When you operate one of the longest-running and most recognised organisations in esports, the last thing you want to do is disregard your past. So when London-based organisation Fnatic unveiled a new logo in January — the third iteration in 15 years — the change wasn’t dramatic.
Unlike a few other notable rebrands in esports recently, Fnatic’s logo has remained largely unchanged, opting instead to streamline while keeping the existing colour scheme and familiar shapes intact. This, Fnatic CEO and Founder Sam Mathews told Esports Insider, is because, “a rebrand has to be an iteration and step forward — not be a rewrite.”
The biggest challenge of a new logo reveal like this, he added, is to do the legacy of the brand justice.
“You’re changing something that is well-loved and holds significance to our fans. You have to do it respectfully.”
On the technical side, a simplified logo allows a brand to consider how it will be placed in both digital and tactile worlds from websites and social media accounts to jerseys and other merchandise. It all has to be instantly recognisable, while easy to reproduce.
“We’ve had a 15-year run in esports and so for us, the brand is extremely important to what we’ve built,” said Mathews. “The [Fnatic] brand has kind of gone through three phases — the first was a hand-written logo designed out of all the letters of the phonetic word. [That] got refined around six years later or so to bring it into a more modern aesthetic — ultimately something that represented us.
“Then, with the culmination of this new rebrand, it was really just a time for us to think about what Fnatic is going to be for the future and where we go for the next 15 years. That was about another refinement — simplifying and cutting down to the core DNA of what Fnatic is about.”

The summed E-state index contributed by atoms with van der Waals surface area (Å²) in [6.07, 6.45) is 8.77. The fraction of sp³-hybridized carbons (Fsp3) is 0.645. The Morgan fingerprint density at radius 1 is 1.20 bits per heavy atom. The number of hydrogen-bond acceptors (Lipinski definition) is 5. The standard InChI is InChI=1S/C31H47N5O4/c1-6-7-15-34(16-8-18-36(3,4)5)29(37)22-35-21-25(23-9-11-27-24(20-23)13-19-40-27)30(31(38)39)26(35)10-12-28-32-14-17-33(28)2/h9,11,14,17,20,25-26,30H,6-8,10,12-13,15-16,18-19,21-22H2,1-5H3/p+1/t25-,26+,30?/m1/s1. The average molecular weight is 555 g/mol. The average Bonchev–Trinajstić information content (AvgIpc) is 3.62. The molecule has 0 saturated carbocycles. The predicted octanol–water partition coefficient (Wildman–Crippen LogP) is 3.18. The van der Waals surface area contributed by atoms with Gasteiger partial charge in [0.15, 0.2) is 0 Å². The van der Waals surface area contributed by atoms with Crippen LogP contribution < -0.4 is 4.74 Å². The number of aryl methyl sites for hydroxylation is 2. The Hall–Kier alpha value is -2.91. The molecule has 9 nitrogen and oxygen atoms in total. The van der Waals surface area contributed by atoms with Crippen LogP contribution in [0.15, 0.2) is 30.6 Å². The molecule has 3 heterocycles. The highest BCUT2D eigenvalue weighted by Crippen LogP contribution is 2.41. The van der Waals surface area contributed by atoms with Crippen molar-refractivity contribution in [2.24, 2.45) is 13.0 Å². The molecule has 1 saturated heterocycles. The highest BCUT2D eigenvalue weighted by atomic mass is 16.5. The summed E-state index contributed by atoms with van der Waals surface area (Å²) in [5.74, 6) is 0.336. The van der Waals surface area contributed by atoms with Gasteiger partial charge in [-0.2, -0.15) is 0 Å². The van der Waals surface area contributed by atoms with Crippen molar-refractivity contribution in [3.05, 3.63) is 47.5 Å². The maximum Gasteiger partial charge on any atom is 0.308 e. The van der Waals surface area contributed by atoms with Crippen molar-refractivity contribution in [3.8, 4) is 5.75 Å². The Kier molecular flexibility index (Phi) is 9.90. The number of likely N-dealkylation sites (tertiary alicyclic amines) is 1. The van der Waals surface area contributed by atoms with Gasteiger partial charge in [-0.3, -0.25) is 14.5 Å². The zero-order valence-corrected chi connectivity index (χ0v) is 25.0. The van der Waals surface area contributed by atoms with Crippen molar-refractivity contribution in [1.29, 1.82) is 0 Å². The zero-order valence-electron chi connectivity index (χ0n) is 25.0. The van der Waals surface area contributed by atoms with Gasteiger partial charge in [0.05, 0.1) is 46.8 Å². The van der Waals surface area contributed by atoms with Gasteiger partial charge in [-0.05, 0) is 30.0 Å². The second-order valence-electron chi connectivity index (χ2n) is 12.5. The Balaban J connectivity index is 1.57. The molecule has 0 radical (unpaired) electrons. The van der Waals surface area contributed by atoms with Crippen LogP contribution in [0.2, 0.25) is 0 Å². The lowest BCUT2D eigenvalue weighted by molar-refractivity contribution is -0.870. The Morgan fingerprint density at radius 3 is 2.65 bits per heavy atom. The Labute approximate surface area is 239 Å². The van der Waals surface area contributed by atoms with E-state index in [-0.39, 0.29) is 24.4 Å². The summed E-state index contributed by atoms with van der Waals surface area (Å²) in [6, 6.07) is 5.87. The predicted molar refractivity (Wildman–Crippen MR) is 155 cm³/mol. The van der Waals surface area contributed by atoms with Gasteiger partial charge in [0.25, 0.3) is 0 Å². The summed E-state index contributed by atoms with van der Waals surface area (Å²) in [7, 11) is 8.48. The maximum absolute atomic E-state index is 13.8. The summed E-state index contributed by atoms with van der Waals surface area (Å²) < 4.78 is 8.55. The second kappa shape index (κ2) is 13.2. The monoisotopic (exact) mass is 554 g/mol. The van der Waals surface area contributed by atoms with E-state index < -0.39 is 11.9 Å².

Part of that, he said, is establishing and acknowledging Fnatic’s London heritage while representing esports as a global organisation. The new, streamlined Fnatic logo, for example, is prominently displayed on a limited edition Gucci Dive watch, which sold out in less than 48 hours despite the £1,150 ($1,416) price tag.
“As we’re reaching wider audiences we wanted to tighten up our brand,” explained Mathews. “We want to be iconic and stand up against globally recognised brands.”
The response from fans has been positive, Mathews said, reinforcing his team’s decision to simplify the logo without changing its essence.
“Ultimately we have a duty — as a team that has such a strong legacy — to stick to the core of what the fans have invested their time, money, love and effort into. For us, it’s not just about what’s going to look good or hold up in the future,” he said. “It’s also about the roots and so when we came out with the new logo and the colour refresh, it wasn’t a rebrand per se — it wasn’t a complete overhaul, but rather a refinement.
That’s why we call it an edit, not a rewrite. Because we don’t want to rewrite our history —we acknowledge our history and say it’s about the future as well.”